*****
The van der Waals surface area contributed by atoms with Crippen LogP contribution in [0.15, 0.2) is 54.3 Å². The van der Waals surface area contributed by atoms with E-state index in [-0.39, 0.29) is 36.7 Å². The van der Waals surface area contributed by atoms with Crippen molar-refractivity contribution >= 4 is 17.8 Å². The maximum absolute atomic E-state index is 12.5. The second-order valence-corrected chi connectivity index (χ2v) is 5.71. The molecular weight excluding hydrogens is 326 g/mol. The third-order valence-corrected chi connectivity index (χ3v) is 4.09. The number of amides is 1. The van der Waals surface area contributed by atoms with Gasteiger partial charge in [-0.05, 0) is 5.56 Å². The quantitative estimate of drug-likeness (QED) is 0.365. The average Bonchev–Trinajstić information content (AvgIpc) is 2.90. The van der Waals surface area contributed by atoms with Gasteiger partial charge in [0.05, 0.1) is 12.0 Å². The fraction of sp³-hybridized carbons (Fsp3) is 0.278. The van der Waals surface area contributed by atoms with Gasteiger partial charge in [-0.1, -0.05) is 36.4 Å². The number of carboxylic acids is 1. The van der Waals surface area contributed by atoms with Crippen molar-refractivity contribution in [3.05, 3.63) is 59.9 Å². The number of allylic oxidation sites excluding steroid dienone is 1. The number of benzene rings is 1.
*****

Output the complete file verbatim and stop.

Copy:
The van der Waals surface area contributed by atoms with Crippen LogP contribution in [0.15, 0.2) is 54.3 Å². The van der Waals surface area contributed by atoms with E-state index in [-0.39, 0.29) is 36.7 Å². The van der Waals surface area contributed by atoms with Crippen molar-refractivity contribution >= 4 is 17.8 Å². The maximum absolute atomic E-state index is 12.5. The second-order valence-corrected chi connectivity index (χ2v) is 5.71. The molecular weight excluding hydrogens is 326 g/mol. The third-order valence-corrected chi connectivity index (χ3v) is 4.09. The number of amides is 1. The van der Waals surface area contributed by atoms with Gasteiger partial charge in [-0.05, 0) is 5.56 Å². The quantitative estimate of drug-likeness (QED) is 0.365. The average Bonchev–Trinajstić information content (AvgIpc) is 2.90. The van der Waals surface area contributed by atoms with Gasteiger partial charge in [0.05, 0.1) is 12.0 Å². The fraction of sp³-hybridized carbons (Fsp3) is 0.278. The van der Waals surface area contributed by atoms with Gasteiger partial charge in [-0.1, -0.05) is 36.4 Å². The number of carboxylic acids is 1. The van der Waals surface area contributed by atoms with Crippen molar-refractivity contribution in [3.05, 3.63) is 59.9 Å². The number of allylic oxidation sites excluding steroid dienone is 1. The number of benzene rings is 1.